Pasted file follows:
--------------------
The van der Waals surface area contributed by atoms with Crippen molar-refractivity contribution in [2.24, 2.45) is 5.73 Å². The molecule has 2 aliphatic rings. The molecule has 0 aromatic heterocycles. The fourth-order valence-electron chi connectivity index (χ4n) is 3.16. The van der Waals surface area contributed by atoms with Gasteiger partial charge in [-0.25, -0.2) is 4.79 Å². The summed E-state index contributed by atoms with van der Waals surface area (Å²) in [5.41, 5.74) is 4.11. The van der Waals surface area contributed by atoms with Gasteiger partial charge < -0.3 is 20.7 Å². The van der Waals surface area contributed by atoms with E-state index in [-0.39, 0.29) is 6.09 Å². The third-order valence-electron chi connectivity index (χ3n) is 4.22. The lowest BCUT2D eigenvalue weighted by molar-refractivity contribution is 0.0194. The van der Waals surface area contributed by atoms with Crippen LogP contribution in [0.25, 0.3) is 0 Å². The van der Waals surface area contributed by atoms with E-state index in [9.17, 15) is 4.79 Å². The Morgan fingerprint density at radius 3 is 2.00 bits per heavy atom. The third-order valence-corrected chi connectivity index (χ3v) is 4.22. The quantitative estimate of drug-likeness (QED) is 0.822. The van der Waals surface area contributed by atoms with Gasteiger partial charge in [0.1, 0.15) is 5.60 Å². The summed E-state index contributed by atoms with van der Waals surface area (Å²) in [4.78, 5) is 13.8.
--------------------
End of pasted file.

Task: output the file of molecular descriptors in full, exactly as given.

The van der Waals surface area contributed by atoms with Crippen molar-refractivity contribution in [2.24, 2.45) is 5.73 Å². The molecule has 2 aliphatic rings. The molecule has 0 aromatic heterocycles. The fourth-order valence-electron chi connectivity index (χ4n) is 3.16. The van der Waals surface area contributed by atoms with Gasteiger partial charge in [-0.25, -0.2) is 4.79 Å². The summed E-state index contributed by atoms with van der Waals surface area (Å²) in [5.41, 5.74) is 4.11. The van der Waals surface area contributed by atoms with Gasteiger partial charge < -0.3 is 20.7 Å². The van der Waals surface area contributed by atoms with E-state index in [-0.39, 0.29) is 6.09 Å². The third-order valence-electron chi connectivity index (χ3n) is 4.22. The lowest BCUT2D eigenvalue weighted by molar-refractivity contribution is 0.0194. The van der Waals surface area contributed by atoms with Crippen LogP contribution in [0.25, 0.3) is 0 Å². The van der Waals surface area contributed by atoms with E-state index in [9.17, 15) is 4.79 Å². The Morgan fingerprint density at radius 3 is 2.00 bits per heavy atom. The third-order valence-corrected chi connectivity index (χ3v) is 4.22. The quantitative estimate of drug-likeness (QED) is 0.822. The van der Waals surface area contributed by atoms with Gasteiger partial charge in [0.1, 0.15) is 5.60 Å². The summed E-state index contributed by atoms with van der Waals surface area (Å²) in [4.78, 5) is 13.8.